DECATUR, Ala. (WHNT) - Letters to the editor. Two students at Decatur's Brookhaven Middle School saw their letters published by a local newspaper over the weekend. One writes about a recent grafitti incident at the school, the other writes about getting Brookhaven off the state's failing schools list.
The students are taking part in a current events class that keeps up with current events through news reports and recently the students read a couple of articles that disturbed them. So they put their feelings on paper and this weekend the paper put their feelings into print.
Adrian Rollins and Hunter Mitchell are sixth graders and they are both concerned about making their school a better place. So when they read about recent vandalism at the school that also mentioned Brookhaven being on the state's failing schools list, they and other students were compelled to write.
"The school is already having trouble with the failing school list and it just made it even worse cause its in the newspaper about this school is already a failing school and it just makes it worse and its brings our number of children down and bringing the number of children down makes it harder for us to succeed," according to sixth grader Hunter Mitchell.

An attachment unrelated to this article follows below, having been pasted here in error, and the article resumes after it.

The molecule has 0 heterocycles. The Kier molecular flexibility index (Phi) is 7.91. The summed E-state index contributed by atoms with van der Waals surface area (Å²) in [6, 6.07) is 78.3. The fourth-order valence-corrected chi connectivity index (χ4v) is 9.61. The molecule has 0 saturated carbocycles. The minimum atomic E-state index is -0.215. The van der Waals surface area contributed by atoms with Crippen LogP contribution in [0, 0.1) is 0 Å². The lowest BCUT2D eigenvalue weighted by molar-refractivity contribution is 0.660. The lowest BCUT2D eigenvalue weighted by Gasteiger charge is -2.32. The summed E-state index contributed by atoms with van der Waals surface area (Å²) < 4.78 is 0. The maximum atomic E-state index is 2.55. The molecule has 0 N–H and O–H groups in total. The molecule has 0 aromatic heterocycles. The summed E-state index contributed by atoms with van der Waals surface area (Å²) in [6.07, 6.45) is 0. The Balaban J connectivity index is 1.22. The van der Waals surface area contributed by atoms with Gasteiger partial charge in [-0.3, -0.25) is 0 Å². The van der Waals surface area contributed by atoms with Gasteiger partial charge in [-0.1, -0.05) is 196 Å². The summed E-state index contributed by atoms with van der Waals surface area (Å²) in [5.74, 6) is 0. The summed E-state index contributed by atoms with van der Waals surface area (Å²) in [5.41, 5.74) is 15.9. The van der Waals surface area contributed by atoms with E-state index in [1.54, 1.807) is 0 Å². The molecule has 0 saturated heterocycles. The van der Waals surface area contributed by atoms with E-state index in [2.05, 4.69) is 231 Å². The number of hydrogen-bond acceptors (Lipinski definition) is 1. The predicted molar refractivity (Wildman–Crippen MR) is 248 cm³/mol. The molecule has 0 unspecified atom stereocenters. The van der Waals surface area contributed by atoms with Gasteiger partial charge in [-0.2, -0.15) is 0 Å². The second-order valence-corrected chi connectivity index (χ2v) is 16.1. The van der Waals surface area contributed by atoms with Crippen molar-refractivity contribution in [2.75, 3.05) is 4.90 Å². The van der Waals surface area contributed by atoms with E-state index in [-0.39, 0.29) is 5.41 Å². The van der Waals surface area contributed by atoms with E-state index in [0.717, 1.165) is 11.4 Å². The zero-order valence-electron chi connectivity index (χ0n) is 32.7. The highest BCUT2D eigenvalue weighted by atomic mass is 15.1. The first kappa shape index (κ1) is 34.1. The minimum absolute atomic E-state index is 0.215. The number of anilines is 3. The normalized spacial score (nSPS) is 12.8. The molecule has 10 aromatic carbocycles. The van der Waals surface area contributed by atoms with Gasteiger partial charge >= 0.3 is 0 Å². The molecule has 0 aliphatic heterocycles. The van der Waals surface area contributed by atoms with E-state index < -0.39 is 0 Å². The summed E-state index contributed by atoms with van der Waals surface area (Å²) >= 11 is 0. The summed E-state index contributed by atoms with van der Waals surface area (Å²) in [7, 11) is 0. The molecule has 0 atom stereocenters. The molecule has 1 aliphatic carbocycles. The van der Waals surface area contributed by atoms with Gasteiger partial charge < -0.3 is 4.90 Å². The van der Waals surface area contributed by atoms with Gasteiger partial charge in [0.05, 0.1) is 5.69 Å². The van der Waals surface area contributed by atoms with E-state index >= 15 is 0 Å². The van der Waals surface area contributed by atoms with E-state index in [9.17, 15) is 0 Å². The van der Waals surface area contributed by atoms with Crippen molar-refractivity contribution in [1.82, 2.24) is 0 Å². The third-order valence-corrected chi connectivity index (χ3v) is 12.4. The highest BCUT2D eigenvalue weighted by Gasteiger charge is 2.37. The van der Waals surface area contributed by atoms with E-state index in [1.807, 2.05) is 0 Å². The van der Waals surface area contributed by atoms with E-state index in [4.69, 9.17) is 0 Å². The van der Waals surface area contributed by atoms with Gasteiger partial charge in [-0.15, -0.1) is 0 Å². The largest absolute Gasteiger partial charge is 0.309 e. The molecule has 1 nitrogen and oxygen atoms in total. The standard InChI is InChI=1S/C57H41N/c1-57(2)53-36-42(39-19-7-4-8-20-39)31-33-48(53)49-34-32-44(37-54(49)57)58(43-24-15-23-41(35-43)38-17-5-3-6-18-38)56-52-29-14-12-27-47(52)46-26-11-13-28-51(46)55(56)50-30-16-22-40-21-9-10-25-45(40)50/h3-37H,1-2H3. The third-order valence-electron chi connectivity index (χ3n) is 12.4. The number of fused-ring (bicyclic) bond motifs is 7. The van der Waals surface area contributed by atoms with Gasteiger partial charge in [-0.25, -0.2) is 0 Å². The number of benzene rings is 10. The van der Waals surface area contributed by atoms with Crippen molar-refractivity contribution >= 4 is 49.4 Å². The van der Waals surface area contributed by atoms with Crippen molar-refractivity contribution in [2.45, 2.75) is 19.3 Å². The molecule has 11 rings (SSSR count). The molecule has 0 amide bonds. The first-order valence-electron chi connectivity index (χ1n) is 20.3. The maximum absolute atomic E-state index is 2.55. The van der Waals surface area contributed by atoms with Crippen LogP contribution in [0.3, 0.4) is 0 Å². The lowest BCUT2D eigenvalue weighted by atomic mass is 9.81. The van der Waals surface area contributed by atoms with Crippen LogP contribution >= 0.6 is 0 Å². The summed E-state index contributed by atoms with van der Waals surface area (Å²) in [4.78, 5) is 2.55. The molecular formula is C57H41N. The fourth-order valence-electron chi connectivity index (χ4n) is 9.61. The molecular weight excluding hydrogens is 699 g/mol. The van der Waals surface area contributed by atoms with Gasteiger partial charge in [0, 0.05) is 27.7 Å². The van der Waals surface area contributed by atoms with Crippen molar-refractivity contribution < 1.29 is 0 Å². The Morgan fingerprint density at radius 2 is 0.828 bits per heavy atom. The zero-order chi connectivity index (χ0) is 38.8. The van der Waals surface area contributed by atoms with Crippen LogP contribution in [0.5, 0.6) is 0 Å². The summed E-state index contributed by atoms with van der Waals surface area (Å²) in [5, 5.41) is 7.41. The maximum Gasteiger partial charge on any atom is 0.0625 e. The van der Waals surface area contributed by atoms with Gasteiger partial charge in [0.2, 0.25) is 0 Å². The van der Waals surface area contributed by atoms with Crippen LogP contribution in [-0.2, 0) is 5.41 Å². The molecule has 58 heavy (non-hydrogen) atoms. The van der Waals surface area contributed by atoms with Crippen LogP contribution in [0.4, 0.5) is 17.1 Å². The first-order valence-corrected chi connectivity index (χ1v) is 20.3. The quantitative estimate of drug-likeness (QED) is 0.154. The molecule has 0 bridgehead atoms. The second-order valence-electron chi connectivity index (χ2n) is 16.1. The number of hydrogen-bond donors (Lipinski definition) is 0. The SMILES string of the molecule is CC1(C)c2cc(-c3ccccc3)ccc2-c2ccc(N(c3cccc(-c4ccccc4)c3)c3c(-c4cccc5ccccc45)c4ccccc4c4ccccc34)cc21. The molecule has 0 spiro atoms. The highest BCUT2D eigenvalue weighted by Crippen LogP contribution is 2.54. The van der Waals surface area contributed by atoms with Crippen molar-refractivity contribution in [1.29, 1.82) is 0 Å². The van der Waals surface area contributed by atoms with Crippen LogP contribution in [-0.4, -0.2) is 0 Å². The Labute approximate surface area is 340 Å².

Both boys acknowledge test scores at the school have improved dramatically over the past couple of years yet Brookhaven remains on the list, and they don't believe that's fair.
"I think we've been on this school list for like one or two years already and I would just like to be off of it," says sixth grader Adrian Rollins.
The Decatur Daily published letters from both boys on Sunday.
School administrators say their focus is on the students themselves and their success.
The school's assistant principal, Derrick Aikerson, tells us, "It's really great to hear, not just those two young men but all the students here, have a really deep sense of pride and want to see Brookhaven succeed. So it's really refreshing as an administrator to see those attitudes in those young men."
The students make the point, if the state was able to throw out test scores from the past year of two, Brookhaven would no longer be on the state's list of failing schools. And no one is looking forward to the day Brookhaven is no longer on that list more than the students themselves.